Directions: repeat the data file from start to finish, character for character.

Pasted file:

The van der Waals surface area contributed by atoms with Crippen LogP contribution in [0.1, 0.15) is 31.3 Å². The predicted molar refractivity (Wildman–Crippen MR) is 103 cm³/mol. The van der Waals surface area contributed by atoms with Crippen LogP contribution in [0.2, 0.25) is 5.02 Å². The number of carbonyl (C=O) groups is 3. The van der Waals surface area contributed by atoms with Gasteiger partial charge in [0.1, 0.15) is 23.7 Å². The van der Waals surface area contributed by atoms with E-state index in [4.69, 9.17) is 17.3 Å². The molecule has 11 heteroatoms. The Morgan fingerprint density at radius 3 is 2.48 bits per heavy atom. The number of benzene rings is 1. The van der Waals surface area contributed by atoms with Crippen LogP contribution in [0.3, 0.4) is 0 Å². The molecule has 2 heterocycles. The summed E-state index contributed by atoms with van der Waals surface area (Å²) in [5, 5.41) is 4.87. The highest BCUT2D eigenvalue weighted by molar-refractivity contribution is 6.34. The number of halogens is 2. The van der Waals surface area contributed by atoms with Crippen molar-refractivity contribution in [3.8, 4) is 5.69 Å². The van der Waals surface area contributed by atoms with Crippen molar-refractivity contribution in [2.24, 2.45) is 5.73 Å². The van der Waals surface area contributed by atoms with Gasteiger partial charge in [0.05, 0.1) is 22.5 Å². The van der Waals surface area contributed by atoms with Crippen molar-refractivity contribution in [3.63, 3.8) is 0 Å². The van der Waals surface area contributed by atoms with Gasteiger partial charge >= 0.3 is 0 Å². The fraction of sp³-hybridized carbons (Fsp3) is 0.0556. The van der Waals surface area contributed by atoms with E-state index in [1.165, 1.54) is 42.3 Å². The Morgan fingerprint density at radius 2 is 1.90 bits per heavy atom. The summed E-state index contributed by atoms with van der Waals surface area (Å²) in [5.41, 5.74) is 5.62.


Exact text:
The van der Waals surface area contributed by atoms with Crippen LogP contribution in [0.1, 0.15) is 31.3 Å². The predicted molar refractivity (Wildman–Crippen MR) is 103 cm³/mol. The van der Waals surface area contributed by atoms with Crippen LogP contribution in [0.2, 0.25) is 5.02 Å². The number of carbonyl (C=O) groups is 3. The van der Waals surface area contributed by atoms with Gasteiger partial charge in [0.1, 0.15) is 23.7 Å². The van der Waals surface area contributed by atoms with E-state index in [4.69, 9.17) is 17.3 Å². The molecule has 11 heteroatoms. The Morgan fingerprint density at radius 3 is 2.48 bits per heavy atom. The number of benzene rings is 1. The van der Waals surface area contributed by atoms with Crippen LogP contribution in [0.3, 0.4) is 0 Å². The molecule has 2 heterocycles. The summed E-state index contributed by atoms with van der Waals surface area (Å²) in [5, 5.41) is 4.87. The highest BCUT2D eigenvalue weighted by molar-refractivity contribution is 6.34. The number of halogens is 2. The van der Waals surface area contributed by atoms with Crippen molar-refractivity contribution in [3.8, 4) is 5.69 Å². The van der Waals surface area contributed by atoms with Crippen molar-refractivity contribution in [2.24, 2.45) is 5.73 Å². The van der Waals surface area contributed by atoms with Gasteiger partial charge in [0.05, 0.1) is 22.5 Å². The van der Waals surface area contributed by atoms with Crippen molar-refractivity contribution in [3.63, 3.8) is 0 Å². The van der Waals surface area contributed by atoms with Gasteiger partial charge >= 0.3 is 0 Å². The fraction of sp³-hybridized carbons (Fsp3) is 0.0556. The van der Waals surface area contributed by atoms with E-state index in [1.165, 1.54) is 42.3 Å². The Morgan fingerprint density at radius 2 is 1.90 bits per heavy atom. The summed E-state index contributed by atoms with van der Waals surface area (Å²) in [5.41, 5.74) is 5.62.